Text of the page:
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Lessons in longevity from a box of chocolates

Mar 27, 2016 Strategy, Success, Sunday Nation

(Photo credit: Abdulla Al Muhairi / Flickr)

When I was a boy, my mother always kept her sewing materials in a particular tin container. That colourful round container was from Quality Street, the producers of a famous chocolate/toffee assortment. I’m pretty sure many of you are nodding your heads at that memory – our mothers adored those handy boxes, as we adored the sweets.

Fast forward to today: my son loves the chocolates just like his father did (and does); our family always keeps the containers, once emptied of sweets, to store various household paraphernalia. 40 years later.

Those sweets look and taste pretty much exactly the same as they did all those years ago, and they still sell in huge numbers. Quality Street is the world’s number one selling boxed chocolate assortment and is sold all over the globe. Their story began in 1890 when John Mackintosh opened a sweets shop in Halifax, northern England. John’s innovation was to combine hard toffee with soft caramel to produce the distinctive soft centres.

His son Harold inherited the business and in 1936 he invented Quality Street, which is still manufactured in the same facility today. Harold’s revolution was to bring exotic chocolates to the people for a reasonable price, using a new twist-wrapping machine to wrap each piece of candy separately. He also used a tin to protect the aroma and freshness of the chocolates, and cannily saw that it would be reused in the household if made attractive and robust.

80 years later, they’re still going strong, and still loved by new generations.

There are several lessons here. First, great entrepreneurs pay great attention to their target market. Posh chocolates were an expensive, exclusive product when Harold Mackintosh got going; he figured out that a ‘luxury’ assortment (made more cheaply by using local ingredients) would play big with the burgeoning English middle class of the time if priced correctly. His sweets were pricey, but within reach. He expected people would love to buy them as gifts for special occasions. He was right. And the same thing happened in country after country.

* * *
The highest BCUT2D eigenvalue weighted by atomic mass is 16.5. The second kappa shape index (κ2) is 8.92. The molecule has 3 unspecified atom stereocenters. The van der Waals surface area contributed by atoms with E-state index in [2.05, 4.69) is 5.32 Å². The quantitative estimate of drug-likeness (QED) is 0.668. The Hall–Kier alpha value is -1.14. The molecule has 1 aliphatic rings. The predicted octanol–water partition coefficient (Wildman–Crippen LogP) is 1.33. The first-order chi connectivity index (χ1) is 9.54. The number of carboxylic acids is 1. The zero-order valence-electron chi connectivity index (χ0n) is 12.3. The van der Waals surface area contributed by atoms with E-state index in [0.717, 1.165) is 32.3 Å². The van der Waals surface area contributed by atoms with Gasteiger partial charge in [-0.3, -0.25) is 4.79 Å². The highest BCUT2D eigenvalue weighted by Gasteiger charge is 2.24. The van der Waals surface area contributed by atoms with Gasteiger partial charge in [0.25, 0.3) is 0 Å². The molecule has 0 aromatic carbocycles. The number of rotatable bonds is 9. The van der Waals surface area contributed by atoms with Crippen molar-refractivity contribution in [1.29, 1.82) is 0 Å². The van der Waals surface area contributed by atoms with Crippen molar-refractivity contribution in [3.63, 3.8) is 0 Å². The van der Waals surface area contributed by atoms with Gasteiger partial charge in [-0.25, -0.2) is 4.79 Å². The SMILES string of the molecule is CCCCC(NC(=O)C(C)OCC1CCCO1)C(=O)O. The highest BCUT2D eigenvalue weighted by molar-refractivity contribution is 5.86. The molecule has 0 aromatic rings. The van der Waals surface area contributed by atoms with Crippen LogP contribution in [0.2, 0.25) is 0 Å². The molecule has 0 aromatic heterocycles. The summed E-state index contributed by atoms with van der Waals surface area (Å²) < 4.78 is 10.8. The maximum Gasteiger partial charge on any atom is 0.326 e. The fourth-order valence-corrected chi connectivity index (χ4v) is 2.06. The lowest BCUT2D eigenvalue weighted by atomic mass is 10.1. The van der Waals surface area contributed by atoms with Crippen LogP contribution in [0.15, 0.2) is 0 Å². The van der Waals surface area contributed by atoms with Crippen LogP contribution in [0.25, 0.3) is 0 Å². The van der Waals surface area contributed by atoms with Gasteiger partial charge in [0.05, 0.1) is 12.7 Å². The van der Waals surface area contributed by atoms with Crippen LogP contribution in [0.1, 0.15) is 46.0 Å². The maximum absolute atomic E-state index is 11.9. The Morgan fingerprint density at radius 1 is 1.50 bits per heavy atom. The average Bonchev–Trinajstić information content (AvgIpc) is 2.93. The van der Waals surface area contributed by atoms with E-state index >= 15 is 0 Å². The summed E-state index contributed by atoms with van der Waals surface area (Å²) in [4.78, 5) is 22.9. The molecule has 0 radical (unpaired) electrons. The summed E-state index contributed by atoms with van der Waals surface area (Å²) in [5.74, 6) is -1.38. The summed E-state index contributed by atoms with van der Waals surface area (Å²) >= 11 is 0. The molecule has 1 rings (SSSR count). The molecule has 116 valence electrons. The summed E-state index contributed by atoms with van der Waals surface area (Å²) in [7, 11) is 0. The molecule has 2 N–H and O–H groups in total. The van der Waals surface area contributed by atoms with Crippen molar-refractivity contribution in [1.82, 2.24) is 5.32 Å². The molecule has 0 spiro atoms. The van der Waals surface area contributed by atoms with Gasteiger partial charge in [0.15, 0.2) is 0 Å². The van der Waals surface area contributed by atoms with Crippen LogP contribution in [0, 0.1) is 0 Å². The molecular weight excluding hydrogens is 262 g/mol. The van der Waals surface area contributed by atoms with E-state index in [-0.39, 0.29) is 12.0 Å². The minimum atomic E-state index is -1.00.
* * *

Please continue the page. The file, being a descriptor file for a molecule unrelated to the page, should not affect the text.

But ideas come and go. A second lesson is that execution is key. A strict adherence to high quality standards pays. Big. This company has a kept the standard going for decades. I watch so many local players cut corners on quality within months of starting, let alone decades, and I wonder what they think they’re doing. If your strength is taste and packaging, then those two things must be protected at all costs. Quality Street became part of Rowntree Mackintosh, which was in turn bought out by Nestlé. These ownership changes have brought about branding changes and new offerings – but the core original assortment and family tin carries on apace.

The third lesson: not everything will be disrupted. These days we are all awash with the expectation that new technology – smartphones, robotics, artificial intelligence – will revolutionize everything. Yet we still stick to the same brands and have no desire to change in so many things: chocolates, whiskies, fine wines, cheeses, pubs and restaurants. Some things are timeless, particularly those that relate to certain senses. In fact, we will often pay more for items that claim to adhere to long-standing traditions.

Nassim Nicholas Taleb advises us: have a great respect for literary culture and the historical record, so that you understand which things survive and why. Human life is not just about a radically different future and dramatic breaks from the past; it is also about human traditions that are timeless. Products and strategies should change; human values should not.

Yet the makers of fine foods and beverages should also expect to use the new tech wisely. The product may not change, but the way it is made and marketed certainly must. My son may love the taste of Quality Street as much as his father did, but he’s not going to buy them or pay for them in the same way. A thoughtful producer would know this, and would pay great attention to that generation to understand how behaviour patterns will change.

Which products and technologies will last, and which ones will wither? As I have written before, that requires a degree of wisdom and insight that can only come from deep curiosity about the human animal. Curiosity is not just about where humankind is going; it’s also about where it came from.

(Sunday Nation, 27 March 2016)

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